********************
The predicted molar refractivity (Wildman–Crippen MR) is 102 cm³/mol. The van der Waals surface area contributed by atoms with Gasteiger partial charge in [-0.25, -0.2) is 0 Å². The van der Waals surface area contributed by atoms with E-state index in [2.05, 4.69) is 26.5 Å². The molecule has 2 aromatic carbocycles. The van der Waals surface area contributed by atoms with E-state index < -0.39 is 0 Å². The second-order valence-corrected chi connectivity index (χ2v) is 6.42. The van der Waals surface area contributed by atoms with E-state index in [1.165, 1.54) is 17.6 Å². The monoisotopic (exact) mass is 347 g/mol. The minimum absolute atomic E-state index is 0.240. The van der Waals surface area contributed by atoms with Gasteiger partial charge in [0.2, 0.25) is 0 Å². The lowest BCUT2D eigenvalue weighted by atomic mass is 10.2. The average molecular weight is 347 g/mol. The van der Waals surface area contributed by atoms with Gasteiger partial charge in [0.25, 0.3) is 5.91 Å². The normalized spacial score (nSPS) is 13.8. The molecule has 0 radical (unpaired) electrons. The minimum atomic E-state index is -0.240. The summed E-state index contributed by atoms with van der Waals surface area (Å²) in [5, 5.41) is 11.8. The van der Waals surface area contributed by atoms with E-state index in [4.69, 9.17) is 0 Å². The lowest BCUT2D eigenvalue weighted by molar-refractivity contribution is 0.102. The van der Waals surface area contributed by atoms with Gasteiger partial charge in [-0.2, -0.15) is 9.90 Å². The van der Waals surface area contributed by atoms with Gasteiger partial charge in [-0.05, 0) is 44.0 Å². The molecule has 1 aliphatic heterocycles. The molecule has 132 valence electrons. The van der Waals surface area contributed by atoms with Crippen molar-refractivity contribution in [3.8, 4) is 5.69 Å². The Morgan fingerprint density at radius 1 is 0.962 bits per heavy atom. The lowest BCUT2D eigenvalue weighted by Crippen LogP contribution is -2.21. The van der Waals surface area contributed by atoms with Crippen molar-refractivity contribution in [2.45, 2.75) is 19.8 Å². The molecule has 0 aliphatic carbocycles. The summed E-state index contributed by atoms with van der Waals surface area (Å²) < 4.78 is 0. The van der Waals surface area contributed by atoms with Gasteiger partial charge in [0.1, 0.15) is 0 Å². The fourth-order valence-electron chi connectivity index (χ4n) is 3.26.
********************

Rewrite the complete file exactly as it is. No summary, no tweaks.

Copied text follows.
The predicted molar refractivity (Wildman–Crippen MR) is 102 cm³/mol. The van der Waals surface area contributed by atoms with Gasteiger partial charge in [-0.25, -0.2) is 0 Å². The van der Waals surface area contributed by atoms with E-state index in [2.05, 4.69) is 26.5 Å². The molecule has 2 aromatic carbocycles. The van der Waals surface area contributed by atoms with E-state index < -0.39 is 0 Å². The second-order valence-corrected chi connectivity index (χ2v) is 6.42. The van der Waals surface area contributed by atoms with E-state index in [1.165, 1.54) is 17.6 Å². The monoisotopic (exact) mass is 347 g/mol. The minimum absolute atomic E-state index is 0.240. The van der Waals surface area contributed by atoms with Gasteiger partial charge in [0.2, 0.25) is 0 Å². The lowest BCUT2D eigenvalue weighted by atomic mass is 10.2. The average molecular weight is 347 g/mol. The van der Waals surface area contributed by atoms with Gasteiger partial charge in [0.25, 0.3) is 5.91 Å². The normalized spacial score (nSPS) is 13.8. The molecule has 0 radical (unpaired) electrons. The minimum atomic E-state index is -0.240. The summed E-state index contributed by atoms with van der Waals surface area (Å²) in [5, 5.41) is 11.8. The van der Waals surface area contributed by atoms with E-state index in [4.69, 9.17) is 0 Å². The lowest BCUT2D eigenvalue weighted by molar-refractivity contribution is 0.102. The van der Waals surface area contributed by atoms with Gasteiger partial charge in [-0.2, -0.15) is 9.90 Å². The van der Waals surface area contributed by atoms with Gasteiger partial charge in [-0.05, 0) is 44.0 Å². The molecule has 1 aliphatic heterocycles. The molecule has 132 valence electrons. The van der Waals surface area contributed by atoms with Crippen molar-refractivity contribution in [3.8, 4) is 5.69 Å². The Morgan fingerprint density at radius 1 is 0.962 bits per heavy atom. The lowest BCUT2D eigenvalue weighted by Crippen LogP contribution is -2.21. The van der Waals surface area contributed by atoms with Crippen molar-refractivity contribution in [2.45, 2.75) is 19.8 Å². The molecule has 0 aliphatic carbocycles. The summed E-state index contributed by atoms with van der Waals surface area (Å²) < 4.78 is 0. The van der Waals surface area contributed by atoms with Gasteiger partial charge in [0.1, 0.15) is 0 Å². The fourth-order valence-electron chi connectivity index (χ4n) is 3.26.